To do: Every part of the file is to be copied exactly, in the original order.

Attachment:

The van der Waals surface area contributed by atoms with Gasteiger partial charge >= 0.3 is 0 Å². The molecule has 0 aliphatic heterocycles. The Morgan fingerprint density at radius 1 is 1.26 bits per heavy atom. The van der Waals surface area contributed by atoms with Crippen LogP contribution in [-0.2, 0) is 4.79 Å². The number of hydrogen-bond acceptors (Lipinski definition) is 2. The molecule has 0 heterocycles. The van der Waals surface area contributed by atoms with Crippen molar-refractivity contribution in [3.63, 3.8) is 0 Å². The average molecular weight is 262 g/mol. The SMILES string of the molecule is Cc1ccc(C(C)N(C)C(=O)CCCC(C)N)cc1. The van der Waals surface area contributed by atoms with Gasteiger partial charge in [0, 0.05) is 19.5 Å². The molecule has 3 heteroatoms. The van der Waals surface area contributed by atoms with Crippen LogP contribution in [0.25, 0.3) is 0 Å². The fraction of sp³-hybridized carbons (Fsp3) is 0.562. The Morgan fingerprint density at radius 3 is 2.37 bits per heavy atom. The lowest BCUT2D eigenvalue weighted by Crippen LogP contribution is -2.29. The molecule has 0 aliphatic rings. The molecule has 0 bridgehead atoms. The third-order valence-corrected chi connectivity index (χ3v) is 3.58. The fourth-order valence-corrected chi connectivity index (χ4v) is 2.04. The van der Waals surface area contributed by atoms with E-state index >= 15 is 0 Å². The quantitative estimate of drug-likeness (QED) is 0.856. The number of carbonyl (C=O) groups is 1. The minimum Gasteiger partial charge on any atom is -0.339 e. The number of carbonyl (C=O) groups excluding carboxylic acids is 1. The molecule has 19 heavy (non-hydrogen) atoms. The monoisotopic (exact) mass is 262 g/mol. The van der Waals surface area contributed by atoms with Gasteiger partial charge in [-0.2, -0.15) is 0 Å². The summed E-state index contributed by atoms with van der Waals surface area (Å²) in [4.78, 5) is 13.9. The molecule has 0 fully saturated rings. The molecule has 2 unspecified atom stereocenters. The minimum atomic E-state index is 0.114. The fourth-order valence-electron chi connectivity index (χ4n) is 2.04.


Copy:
The van der Waals surface area contributed by atoms with Gasteiger partial charge >= 0.3 is 0 Å². The molecule has 0 aliphatic heterocycles. The Morgan fingerprint density at radius 1 is 1.26 bits per heavy atom. The van der Waals surface area contributed by atoms with Crippen LogP contribution in [-0.2, 0) is 4.79 Å². The number of hydrogen-bond acceptors (Lipinski definition) is 2. The molecule has 0 heterocycles. The van der Waals surface area contributed by atoms with Crippen molar-refractivity contribution in [3.63, 3.8) is 0 Å². The average molecular weight is 262 g/mol. The SMILES string of the molecule is Cc1ccc(C(C)N(C)C(=O)CCCC(C)N)cc1. The van der Waals surface area contributed by atoms with Gasteiger partial charge in [0, 0.05) is 19.5 Å². The molecule has 3 heteroatoms. The van der Waals surface area contributed by atoms with Crippen LogP contribution in [0.25, 0.3) is 0 Å². The fraction of sp³-hybridized carbons (Fsp3) is 0.562. The Morgan fingerprint density at radius 3 is 2.37 bits per heavy atom. The lowest BCUT2D eigenvalue weighted by Crippen LogP contribution is -2.29. The molecule has 0 aliphatic rings. The molecule has 0 bridgehead atoms. The third-order valence-corrected chi connectivity index (χ3v) is 3.58. The fourth-order valence-corrected chi connectivity index (χ4v) is 2.04. The van der Waals surface area contributed by atoms with E-state index >= 15 is 0 Å². The quantitative estimate of drug-likeness (QED) is 0.856. The number of carbonyl (C=O) groups is 1. The minimum Gasteiger partial charge on any atom is -0.339 e. The number of carbonyl (C=O) groups excluding carboxylic acids is 1. The molecule has 19 heavy (non-hydrogen) atoms. The monoisotopic (exact) mass is 262 g/mol. The van der Waals surface area contributed by atoms with Gasteiger partial charge in [-0.2, -0.15) is 0 Å². The summed E-state index contributed by atoms with van der Waals surface area (Å²) in [4.78, 5) is 13.9. The molecule has 0 fully saturated rings. The molecule has 2 unspecified atom stereocenters. The minimum atomic E-state index is 0.114. The fourth-order valence-electron chi connectivity index (χ4n) is 2.04.